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AOC demands 'consequences' for big oil 'profiteering'; industry claps back with an economics lesson

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Progressive Democrats are accusing oil companies of "profiteering" and are demanding they face "consequences" for high prices at the pump as the price of crude oil fell below $100 on Monday and continued to decline Tuesday. But the industry has fired back, saying these Democrats are "grandstanding" instead of proposing solutions to the gas crisis.

Rep. Alexandria Ocasio-Cortez (D-N.Y.) on Monday responded to MSNBC host Stephanie Ruhle, who asked "what's going on" with gas prices averaging $4.32 per gallon on Monday while the price of crude oil dropped 8% and fell below $100 per barrel. "Profiteering. And there should be consequences for it," the congresswoman replied.

Fellow "squad" member Rep. Ilhan Omar (D-Minn.) echoed her comments, writing, "Big oil CEOs need to be held accountable for profiteering, this can’t stand."

And another congressman, Rep. Mondaire Jones (D-N.Y.), accused oil companies of "price-gouging" and said, "Congress must pass legislation to stop it."

Their comments drew a harsh rebuke from the American Petroleum Institute, which said, "The American people are looking for solutions, not finger pointing."

"The price at the pump that Americans are currently paying is a function of increased demand and lagging supply combined with the geopolitical turmoil resulting from Russia’s aggression in Ukraine," API Senior Vice President of Policy, Economics, and Regulatory Affairs Frank Macchiarola explained in a statement to TheBlaze.

"Lawmakers should focus on policies that increase US supply to help mitigate the situation rather than political grandstanding that does nothing but discourage investment at a time when it’s needed the most,” Macchiarola said.

Left-wing accusations of price gouging came after the West Texas Intermediate crude, the U.S. benchmark for crude oil, traded at $94.15 per barrel on Monday, coming down from the high of $130 reached a little more than a week ago. Crude oil prices remained below $100 a barrel on Tuesday as well.

Industry analysts said the previous spike in oil prices was fear-based, driven by concerns over how Russia's energy exports would be impacted by import bans from the U.S. and Canada, CNBC reported. The decline in prices is related to hopes that the commodity market will be resilient, as well as expectations that renewed COVID-19 lockdowns in China will prevent millions of people there from traveling and reduce demand for gasoline.

What that means is that in the short-term, gas prices could begin to decline, but a change in prices may come slowly. Crude oil makes up about 56% of the price of regular gasoline, according to the U.S. Energy Information Administration. Falling crude oil prices will "take a lot of the pressure off pump prices," but this change will be a "gradual decline," American Automobile Association's Andrew Gross told Newsweek Tuesday.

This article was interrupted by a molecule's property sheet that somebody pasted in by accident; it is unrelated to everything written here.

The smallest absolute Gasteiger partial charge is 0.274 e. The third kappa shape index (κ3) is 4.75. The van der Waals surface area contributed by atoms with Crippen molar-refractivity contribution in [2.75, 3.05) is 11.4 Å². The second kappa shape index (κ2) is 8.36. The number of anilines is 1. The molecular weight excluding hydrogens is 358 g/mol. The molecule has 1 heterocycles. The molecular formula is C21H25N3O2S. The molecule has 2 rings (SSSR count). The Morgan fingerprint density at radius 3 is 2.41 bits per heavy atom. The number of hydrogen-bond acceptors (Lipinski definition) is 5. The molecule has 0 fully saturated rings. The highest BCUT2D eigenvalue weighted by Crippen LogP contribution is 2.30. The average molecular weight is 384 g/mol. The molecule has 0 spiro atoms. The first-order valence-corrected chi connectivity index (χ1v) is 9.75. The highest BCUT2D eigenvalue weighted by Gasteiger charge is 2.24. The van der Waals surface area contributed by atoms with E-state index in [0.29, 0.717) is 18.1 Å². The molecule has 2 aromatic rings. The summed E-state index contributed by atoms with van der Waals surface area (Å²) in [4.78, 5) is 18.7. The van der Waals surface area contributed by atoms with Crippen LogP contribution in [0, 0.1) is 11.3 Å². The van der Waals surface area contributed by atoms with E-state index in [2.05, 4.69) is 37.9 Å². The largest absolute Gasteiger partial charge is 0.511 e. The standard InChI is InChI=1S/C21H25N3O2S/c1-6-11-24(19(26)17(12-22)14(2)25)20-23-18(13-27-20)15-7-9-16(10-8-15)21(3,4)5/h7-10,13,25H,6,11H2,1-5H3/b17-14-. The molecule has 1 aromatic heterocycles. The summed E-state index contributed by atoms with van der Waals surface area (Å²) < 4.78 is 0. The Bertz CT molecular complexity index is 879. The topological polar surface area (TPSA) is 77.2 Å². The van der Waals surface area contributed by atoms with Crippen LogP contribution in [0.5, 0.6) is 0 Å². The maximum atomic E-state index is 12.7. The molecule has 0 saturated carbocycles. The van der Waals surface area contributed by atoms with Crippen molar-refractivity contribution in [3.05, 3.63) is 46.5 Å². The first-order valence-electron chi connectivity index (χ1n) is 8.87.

Claims that oil companies haven't responded to the market are inaccurate. Patrick De Haan, an analyst for GasBuddy, observed Monday that there has in been a "slow decline" in gas prices, noting that the national average price of gas has decreased four cents per gallon since Thursday.

Some experts have cautioned that the drop in prices may be temporary. Tom Kloza, global head of energy analysis at the Oil Price Information Analysis, told CNN that if crude oil stays around $100 per barrel, fuel prices could drop by about 20 cents per gallon. But he warned that prices could spike again in the spring and summer as people begin traveling more, increasing demand for gasoline. The World Travel & Tourism Council predicts a 6.2% increase over pre-pandemic travel levels within the U.S. this year, which the organization says will add nearly $2 trillion to U.S. GDP, CNN reported.

Kloza said he expects all of that additional travel to bring gas prices up to about $4.50 per gallon. But that figure will be a result of increased demand for a product that's restricted by supply, not greedy corporations taking advantage of consumers.

Gas prices have reached record highs since the Russian invasion of Ukraine began on Feb. 24, prompting international sanctions against Russia and disrupting oil markets. However, the cost to fill up a vehicle was increasing well before the invasion began, and this is not the first time Democrats have blamed oil companies.

In November, when the average price of gas was $3.22 — at the time the highest level since 2014 — President Joe Biden sent a letter to the Federal Trade Commission tying rising prices to alleged "anti-consumer behavior" from oil companies. The industry blasted the accusation, arguing rising prices were the result of complicated factors including the COVID-19 pandemic, supply chain disruptions, and increased demand for gas. The American Petroleum Institute called Biden's letter a "distraction" and said that "ill-advised government decisions" were "exacerbating this challenging decision."

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